Rajasthan?s folk tradition on display from today
THE FOLK tradition of historically and culturally rich Rajasthan would be up for viewing and experiencing at a programme ?Maru Prasang? ? based on folk tradition of the state ? to be organised at the Indira Gandhi Rashtriya Manav Sangrahalaya on February 4 and 5.5.india Updated: Feb 04, 2006 13:33 IST
THE FOLK tradition of historically and culturally rich Rajasthan would be up for viewing and experiencing at a programme ‘Maru Prasang’ — based on folk tradition of the state — to be organised at the Indira Gandhi Rashtriya Manav Sangrahalaya on February 4 and 5.5.
The programme, inclusive of a special exhibition on ‘Waterworks of Rajasthan’ and presentations of ethnic cuisine and folk music and dance, is being jointly organised by the Living Heritage Alliance, Bhopal; Indira Gandhi Rashtriya Manav Sanghralaya, and Polytechnico Di Bari, Italy.
A special exhibit of the month on ‘traditional clothing of desert region of Rajasthan’ would be on display at the internal museum of the IGRMS.
The ethnic cuisine would be served on both February 4 and 5 in afternoon. The special exhibition on waterworks would be inaugurated at 3 pm on February 5, the popular lecture by Prof Attilio Petruccioli, Dean of the Department of Architecture and Civil Engineering, Bari Polytechnic, Italy, would be delivered at 4 pm on the same day while the folk dances and music would be presented at the open-air theatre on both days from 5 pm onwards.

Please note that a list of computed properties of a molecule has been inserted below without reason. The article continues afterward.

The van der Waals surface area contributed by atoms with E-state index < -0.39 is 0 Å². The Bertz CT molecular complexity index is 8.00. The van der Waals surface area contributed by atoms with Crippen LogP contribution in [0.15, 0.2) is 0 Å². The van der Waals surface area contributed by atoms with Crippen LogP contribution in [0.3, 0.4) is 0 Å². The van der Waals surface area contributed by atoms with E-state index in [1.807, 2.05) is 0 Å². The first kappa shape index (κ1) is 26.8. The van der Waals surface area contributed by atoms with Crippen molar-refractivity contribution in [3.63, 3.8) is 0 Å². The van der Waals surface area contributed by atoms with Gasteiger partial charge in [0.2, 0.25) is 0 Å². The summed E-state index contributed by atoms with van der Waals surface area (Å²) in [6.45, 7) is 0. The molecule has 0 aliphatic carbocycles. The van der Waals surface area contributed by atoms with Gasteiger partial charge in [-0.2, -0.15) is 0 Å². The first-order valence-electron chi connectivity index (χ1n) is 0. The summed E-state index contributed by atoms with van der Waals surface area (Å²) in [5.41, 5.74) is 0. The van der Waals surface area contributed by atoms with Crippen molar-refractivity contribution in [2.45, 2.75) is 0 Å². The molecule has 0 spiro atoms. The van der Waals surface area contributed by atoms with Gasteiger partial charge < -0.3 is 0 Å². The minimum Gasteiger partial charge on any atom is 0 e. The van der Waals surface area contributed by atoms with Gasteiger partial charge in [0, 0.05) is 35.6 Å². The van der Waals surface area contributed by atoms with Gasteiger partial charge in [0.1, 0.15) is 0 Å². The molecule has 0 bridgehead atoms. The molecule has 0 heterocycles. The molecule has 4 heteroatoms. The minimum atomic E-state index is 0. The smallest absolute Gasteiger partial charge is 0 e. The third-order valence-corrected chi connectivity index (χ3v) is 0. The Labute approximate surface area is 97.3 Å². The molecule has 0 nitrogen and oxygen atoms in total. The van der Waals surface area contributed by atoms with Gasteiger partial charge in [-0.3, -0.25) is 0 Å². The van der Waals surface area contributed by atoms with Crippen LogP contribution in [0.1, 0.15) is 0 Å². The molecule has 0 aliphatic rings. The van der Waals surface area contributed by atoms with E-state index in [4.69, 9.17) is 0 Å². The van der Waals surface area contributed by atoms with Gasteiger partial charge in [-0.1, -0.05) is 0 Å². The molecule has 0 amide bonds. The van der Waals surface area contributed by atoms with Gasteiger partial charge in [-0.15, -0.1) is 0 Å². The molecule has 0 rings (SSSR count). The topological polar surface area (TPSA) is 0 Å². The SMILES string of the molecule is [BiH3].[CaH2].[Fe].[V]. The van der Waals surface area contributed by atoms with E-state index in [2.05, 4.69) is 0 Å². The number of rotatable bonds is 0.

The exhibition would have on display the photographs and architectural drawings of the water architecture of Rajasthan. The objective of the exhibition is to generate an awareness and subsequent revival of the pre-industrial wisdom and technologies for water conservation, collection and distribution integrated in the traditional architecture of Rajasthan, president of the Living Heritage Alliance, Savita Raje said.
The exhibition of water architecture is part of a research project on the architecture and the cities of the Indian sub-continent at the Faculty of architecture, department of architecture and civil engineering of Bari Polytechnic.
The project was begun in 2002 under the direction of Prof Attilo Petruccioli and has included research on the cities of Bikaner, Amber, Bundi in Rajasthan and Fatehpur Sikri in Uttar Pradesh, from landscapes to urban structure, from monuments to simple dwellings, hydraulic works to construction and decorative systems.
Bhopal has been chosen for this because Bhopal is a perfect example of a city evolving with water, and has many beautiful baolis (step-wells) besides the man-made lakes, says Savita Raje.
“We need to revive the concept of community living and a respect for the natural elements. The older cities in Europe and different parts of the world too had water bodies developed for daily use of the population, but the waterworks of Rajasthan are unique,” says Prof Attilio Petruccioli.